Modest proposal: Recall the Electoral College

Long brewing controversy on how we choose presidents


Washington Post: Edison Research/Associated Press

Controversy abounds over the role of the Electoral College as in deciding presidential elections. This map of the 2020 presidential election results shows in red the states whose electoral votes went to incumbent Republican candidate President Donald Trump and states in blue whose votes went to challenger and former Vice President Joe Biden. At 306 to 232, Biden became the 46th president.

Every four years, the United States of America becomes unrecognizable. Although the country has always been tumultuous around politics, the presidential election creates a completely different climate.

Rallies hosted by presidential candidates take place in cities across various states in an attempt to garner greater support. Millions view heated debates in which hopeful politicians tear apart each other’s plans while also advertising their own ideas. News publications in the U.S. churn out articles about the topic, seemingly disposing of any other excitable stories from their agenda. Dinner tables in American households consist of chatter about whose policies are more beneficial for the working class. Even schools are unable to shy away from the subject, with children reiterating facts and opinions imprinted by their parents and teachers concocting lesson plans to explain how the election process works to their students. 

Though every election rekindles arguments about the Electoral College, the 2020 election played an important role in the importance of sorting  out issues in presidential races. Tensions are constantly reaching new heights in politics, but the battle between Joseph Biden and Donald Trump proved to be fiercer than ever before. False claims that the election was “stolen” from Trump spread like wildfire throughout the country, despite the claim being rejected by more than 60 court filings including the U.S. Supreme Court, leading to an insurrection of the Capitol by supporters of the incumbent. Now more than ever, it is of utmost importance to analyze the value and moral standpoints of the electoral college.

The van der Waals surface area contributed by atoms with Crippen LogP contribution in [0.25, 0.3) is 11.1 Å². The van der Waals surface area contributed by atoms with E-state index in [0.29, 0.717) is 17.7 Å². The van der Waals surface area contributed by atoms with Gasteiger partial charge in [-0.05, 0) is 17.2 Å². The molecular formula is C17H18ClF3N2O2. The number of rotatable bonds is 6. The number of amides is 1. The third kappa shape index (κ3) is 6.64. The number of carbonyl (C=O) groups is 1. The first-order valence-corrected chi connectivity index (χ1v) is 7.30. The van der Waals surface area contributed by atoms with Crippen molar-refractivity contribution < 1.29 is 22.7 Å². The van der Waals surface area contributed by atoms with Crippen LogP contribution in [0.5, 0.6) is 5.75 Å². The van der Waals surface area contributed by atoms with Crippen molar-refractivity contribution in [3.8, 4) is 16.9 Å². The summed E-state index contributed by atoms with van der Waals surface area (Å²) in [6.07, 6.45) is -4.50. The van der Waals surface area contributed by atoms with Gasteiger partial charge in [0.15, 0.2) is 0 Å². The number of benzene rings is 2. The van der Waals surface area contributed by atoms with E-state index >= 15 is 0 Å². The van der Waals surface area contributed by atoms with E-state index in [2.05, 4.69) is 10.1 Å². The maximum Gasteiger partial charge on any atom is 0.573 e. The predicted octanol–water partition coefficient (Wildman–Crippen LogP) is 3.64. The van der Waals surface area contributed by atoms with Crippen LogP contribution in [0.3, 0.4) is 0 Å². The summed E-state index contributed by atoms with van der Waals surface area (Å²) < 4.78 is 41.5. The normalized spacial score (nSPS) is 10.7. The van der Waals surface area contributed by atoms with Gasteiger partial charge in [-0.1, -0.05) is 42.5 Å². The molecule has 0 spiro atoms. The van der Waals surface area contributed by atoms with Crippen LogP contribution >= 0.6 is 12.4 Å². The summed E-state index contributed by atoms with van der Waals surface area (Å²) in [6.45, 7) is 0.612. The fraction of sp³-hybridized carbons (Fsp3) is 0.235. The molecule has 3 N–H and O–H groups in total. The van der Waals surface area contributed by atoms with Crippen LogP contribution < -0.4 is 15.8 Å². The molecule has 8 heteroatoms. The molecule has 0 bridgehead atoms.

In an American election, candidates tirelessly battle for a spot on the ballot, using as many tactics as they can. They accept offers for a vast amount of interviews, fundraise for their cause, and spend large amounts of money on short commercials to be aired across platforms such as YouTube. 

Eventually one person is chosen for each of the two major political parties during their national conventions. 

Campaigning continues for a great deal of time until Election Day, in which eligible citizens cast their votes. The nominee who wins the popular vote in each state will win that state’s number of electoral votes, which are based on its population. Electors, who are people with some level of influence in politics and have an affiliation with the winner’s political party, will then assemble to cast an official vote on who will become the next president of the United States of America. To be declared the winner, a minimum of 270 votes is required. 

The Electoral College is not a perfect system. Although nothing can truly be ideal, especially in the political world, this method may be too flawed to try to salvage. Many argue that the Electoral College is not an accurate depiction of the choices the American people make when voting for a president. Indeed, this idea is supported with great clarity when examining past elections in which a candidate captured the popular vote but failed to garner the needed electoral votes:

  • 2016 – Hillary Clinton (D) won the popular vote against Donald Trump (R) by 2,868,519 ballots, according to The New York Times– that’s a percentage of 48% to 45.9%. However, Clinton lost to Trump in the electoral college with her 232 to his 306 votes.